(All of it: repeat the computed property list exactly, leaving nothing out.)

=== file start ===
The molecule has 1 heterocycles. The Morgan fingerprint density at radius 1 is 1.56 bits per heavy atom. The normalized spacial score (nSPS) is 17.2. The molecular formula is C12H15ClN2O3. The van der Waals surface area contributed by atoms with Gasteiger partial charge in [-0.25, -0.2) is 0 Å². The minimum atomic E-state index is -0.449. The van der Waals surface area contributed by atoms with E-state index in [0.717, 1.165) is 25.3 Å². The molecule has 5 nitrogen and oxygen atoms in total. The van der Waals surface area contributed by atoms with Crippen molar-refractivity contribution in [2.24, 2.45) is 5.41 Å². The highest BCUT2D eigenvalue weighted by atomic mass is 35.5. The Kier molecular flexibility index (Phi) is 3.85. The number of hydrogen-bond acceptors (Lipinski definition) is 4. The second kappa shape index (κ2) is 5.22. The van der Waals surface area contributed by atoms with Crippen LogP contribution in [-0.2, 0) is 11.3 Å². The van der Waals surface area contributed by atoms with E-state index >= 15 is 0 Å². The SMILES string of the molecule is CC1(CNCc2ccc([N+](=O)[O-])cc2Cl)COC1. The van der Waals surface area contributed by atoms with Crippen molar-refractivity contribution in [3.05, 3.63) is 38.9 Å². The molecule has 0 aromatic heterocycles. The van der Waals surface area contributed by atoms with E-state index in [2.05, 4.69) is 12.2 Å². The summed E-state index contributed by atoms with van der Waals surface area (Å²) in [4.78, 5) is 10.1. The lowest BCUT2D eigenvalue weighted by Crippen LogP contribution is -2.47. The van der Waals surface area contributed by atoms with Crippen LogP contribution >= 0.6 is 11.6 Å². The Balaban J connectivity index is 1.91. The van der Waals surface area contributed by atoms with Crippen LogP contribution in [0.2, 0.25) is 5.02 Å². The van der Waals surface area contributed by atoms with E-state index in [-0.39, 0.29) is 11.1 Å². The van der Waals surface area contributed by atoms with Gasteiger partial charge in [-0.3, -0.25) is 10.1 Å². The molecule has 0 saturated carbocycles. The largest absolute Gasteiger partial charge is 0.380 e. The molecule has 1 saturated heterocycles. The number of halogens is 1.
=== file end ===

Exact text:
The molecule has 1 heterocycles. The Morgan fingerprint density at radius 1 is 1.56 bits per heavy atom. The normalized spacial score (nSPS) is 17.2. The molecular formula is C12H15ClN2O3. The van der Waals surface area contributed by atoms with Gasteiger partial charge in [-0.25, -0.2) is 0 Å². The minimum atomic E-state index is -0.449. The van der Waals surface area contributed by atoms with E-state index in [0.717, 1.165) is 25.3 Å². The molecule has 5 nitrogen and oxygen atoms in total. The van der Waals surface area contributed by atoms with Crippen molar-refractivity contribution in [2.24, 2.45) is 5.41 Å². The highest BCUT2D eigenvalue weighted by atomic mass is 35.5. The Kier molecular flexibility index (Phi) is 3.85. The number of hydrogen-bond acceptors (Lipinski definition) is 4. The second kappa shape index (κ2) is 5.22. The van der Waals surface area contributed by atoms with Crippen LogP contribution in [-0.2, 0) is 11.3 Å². The van der Waals surface area contributed by atoms with E-state index >= 15 is 0 Å². The SMILES string of the molecule is CC1(CNCc2ccc([N+](=O)[O-])cc2Cl)COC1. The van der Waals surface area contributed by atoms with Crippen molar-refractivity contribution in [3.05, 3.63) is 38.9 Å². The molecule has 0 aromatic heterocycles. The van der Waals surface area contributed by atoms with E-state index in [2.05, 4.69) is 12.2 Å². The summed E-state index contributed by atoms with van der Waals surface area (Å²) in [4.78, 5) is 10.1. The lowest BCUT2D eigenvalue weighted by Crippen LogP contribution is -2.47. The van der Waals surface area contributed by atoms with Crippen LogP contribution >= 0.6 is 11.6 Å². The Balaban J connectivity index is 1.91. The van der Waals surface area contributed by atoms with Crippen LogP contribution in [0.2, 0.25) is 5.02 Å². The van der Waals surface area contributed by atoms with E-state index in [-0.39, 0.29) is 11.1 Å². The van der Waals surface area contributed by atoms with Gasteiger partial charge in [-0.3, -0.25) is 10.1 Å². The molecule has 0 saturated carbocycles. The largest absolute Gasteiger partial charge is 0.380 e. The molecule has 1 saturated heterocycles. The number of halogens is 1.